Monday, April 17 | 7 p.m.

 

Join O’Shaughnessy Award-winning Irish poet Katie Donovan and local writer James Lenfestey for a conversation about their craft and the influence of the great mysterious in poetry. Presented with the Center for Irish Studies at the University of St. Thomas.

Donovan, born 1962, grew up on a farm in County Wexford, and was educated at Trinity College Dublin and at UC Berkeley. She spent a year in Hungary teaching English before returning to Ireland to work as a journalist with the Irish Times. She has published five poetry collections, all with the British publisher Bloodaxe. Currently she works as an Amatsu practitioner and has taught creative writing at the Institute of Art, Design and Technology in Dun Laoghaire. She is widowed and has two children.

Her books include Watermelon Man, Entering the Mare, Day of the Dead, Rootling: New and Selected Poems, and most recently, Off Duty, a collection that focuses on the year in which her husband died of throat cancer.

Journalist and poet James P. Lenfestey was born and raised in De Pere, Wisconsin, and educated at Dartmouth College. In 1974, he discovered the work of T’ang poet Han-shan, or Cold Mountain, whose poems offer both thematic and formal inspiration for Lenfestey’s concise, image-driven poetry. He is the author of several poetry collections, including A Cartload of Scrolls: 100 Poems in the Manner of T’ang Dynasty Poet Han-Shan and Into the Goodhue County Jail: Poems to Free Prisoners, the essay collection The Urban Coyote: Howlings on Family, Community and the Search for Peace and Quiet, and a haibun volume of interwoven poetry and prose, Seeking the Cave: A Pilgrimage to Cold Mountain, a Minnesota Book Award finalist.

During his career as a journalist, Lenfestey served as an editorial writer for the Minneapolis Star Tribune, where he received three Page One Awards for excellence in journalism. He chairs the Literary Witnesses poetry program in Minneapolis.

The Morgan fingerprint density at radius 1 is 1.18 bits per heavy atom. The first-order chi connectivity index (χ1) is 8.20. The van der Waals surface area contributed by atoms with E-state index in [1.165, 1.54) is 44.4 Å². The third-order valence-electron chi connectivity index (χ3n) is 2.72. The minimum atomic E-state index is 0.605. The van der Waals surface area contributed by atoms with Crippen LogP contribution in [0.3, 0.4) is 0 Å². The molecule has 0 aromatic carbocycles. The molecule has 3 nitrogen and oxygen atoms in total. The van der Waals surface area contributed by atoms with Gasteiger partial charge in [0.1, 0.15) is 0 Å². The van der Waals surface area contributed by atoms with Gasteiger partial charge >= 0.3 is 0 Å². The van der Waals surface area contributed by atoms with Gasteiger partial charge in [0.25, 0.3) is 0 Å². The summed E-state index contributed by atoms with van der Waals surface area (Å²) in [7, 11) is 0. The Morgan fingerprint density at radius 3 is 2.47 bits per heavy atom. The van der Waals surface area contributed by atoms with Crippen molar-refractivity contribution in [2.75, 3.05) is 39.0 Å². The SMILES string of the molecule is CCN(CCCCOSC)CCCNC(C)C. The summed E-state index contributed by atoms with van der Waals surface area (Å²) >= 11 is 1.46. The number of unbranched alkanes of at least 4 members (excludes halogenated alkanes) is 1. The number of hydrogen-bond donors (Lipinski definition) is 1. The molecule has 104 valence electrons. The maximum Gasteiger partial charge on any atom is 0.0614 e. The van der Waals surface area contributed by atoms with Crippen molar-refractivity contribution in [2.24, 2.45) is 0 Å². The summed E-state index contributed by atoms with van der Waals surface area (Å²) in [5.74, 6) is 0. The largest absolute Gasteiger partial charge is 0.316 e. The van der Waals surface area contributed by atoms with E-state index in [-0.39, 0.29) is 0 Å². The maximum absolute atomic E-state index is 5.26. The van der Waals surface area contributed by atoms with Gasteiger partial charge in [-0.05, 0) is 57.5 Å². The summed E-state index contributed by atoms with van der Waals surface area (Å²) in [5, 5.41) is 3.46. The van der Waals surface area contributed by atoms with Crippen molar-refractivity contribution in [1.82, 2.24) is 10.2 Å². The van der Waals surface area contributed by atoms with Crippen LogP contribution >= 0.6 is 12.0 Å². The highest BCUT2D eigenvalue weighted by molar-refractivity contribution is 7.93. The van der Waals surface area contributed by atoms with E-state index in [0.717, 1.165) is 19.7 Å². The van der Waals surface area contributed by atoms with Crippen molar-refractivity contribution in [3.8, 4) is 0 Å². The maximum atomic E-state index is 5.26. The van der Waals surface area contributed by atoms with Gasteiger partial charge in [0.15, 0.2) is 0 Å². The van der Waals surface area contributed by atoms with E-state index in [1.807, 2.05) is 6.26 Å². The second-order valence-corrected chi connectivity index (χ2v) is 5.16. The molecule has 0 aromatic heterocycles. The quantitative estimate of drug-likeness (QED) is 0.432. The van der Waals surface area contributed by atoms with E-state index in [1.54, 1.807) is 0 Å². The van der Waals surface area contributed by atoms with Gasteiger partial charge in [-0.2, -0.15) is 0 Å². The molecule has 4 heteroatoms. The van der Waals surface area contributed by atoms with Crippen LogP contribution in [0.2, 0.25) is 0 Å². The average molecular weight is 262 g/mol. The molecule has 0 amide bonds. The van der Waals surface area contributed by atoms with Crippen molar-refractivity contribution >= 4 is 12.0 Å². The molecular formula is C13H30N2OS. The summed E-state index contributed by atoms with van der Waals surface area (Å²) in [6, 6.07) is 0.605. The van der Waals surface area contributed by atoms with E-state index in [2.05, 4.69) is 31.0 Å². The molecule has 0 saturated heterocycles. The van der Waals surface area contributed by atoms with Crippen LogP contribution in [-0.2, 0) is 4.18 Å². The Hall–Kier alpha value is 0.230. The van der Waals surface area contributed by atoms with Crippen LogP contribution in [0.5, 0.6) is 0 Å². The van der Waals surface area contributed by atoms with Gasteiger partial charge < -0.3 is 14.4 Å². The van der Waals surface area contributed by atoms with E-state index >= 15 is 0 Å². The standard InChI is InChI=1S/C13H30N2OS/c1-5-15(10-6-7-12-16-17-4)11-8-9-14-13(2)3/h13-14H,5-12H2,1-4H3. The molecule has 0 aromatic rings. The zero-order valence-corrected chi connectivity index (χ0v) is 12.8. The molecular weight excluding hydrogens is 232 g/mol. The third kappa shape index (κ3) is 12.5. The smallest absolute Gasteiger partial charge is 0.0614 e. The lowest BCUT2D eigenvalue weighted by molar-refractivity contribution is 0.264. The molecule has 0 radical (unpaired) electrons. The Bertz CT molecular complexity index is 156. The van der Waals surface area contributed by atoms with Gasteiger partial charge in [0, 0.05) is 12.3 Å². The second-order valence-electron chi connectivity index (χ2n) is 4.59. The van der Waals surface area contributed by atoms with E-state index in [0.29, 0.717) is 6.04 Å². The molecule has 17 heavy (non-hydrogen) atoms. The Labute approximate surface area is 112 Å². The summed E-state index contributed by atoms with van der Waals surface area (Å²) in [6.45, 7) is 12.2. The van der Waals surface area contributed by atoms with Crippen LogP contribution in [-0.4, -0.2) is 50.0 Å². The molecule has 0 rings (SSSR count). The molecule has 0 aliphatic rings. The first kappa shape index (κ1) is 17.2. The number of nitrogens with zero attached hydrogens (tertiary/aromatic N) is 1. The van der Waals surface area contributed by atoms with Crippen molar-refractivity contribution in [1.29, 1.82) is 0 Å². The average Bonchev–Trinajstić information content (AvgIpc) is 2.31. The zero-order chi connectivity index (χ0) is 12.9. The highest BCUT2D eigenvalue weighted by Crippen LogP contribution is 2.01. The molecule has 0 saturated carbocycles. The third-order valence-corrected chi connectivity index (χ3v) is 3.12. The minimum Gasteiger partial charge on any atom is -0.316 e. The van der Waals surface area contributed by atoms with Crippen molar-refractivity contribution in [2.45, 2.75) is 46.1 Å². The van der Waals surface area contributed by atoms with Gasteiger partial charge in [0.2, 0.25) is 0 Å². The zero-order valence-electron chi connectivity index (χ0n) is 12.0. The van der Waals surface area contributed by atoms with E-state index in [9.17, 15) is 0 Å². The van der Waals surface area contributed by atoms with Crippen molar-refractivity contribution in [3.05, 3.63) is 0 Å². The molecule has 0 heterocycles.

Dublin-based poet Katie Donovan will receive the O’Shaughnessy Poetry Award in April.  Her free public reading, which will follow a week of classroom visits and public appearances, will be on Friday, April 21, at 7:30 p.m. in the auditorium of John Roach Center at the University of St. Thomas.

Learn more about the O’Shaughnessy Poetry Award. >>

Meet the Finalists for the Minnesota Book Awards

Join the Minnesota Book Awards and the Loft Literary Center for a celebration of this year’s finalist books. Authors from each of the nine award categories will gather to discuss their work in a series of fast-paced Q&A sessions hosted by Twin Cities writers, editors, and booksellers. This event is free and open to the public — no reservations required.


EVENT DETAILS

Reception | 6:00 p.m.
Come early to meet the finalist authors and enjoy complimentary wine and light refreshments. Book sales will be provided by Magers & Quinn Booksellers and authors will be available for signing.

Program | 7:00 p.m.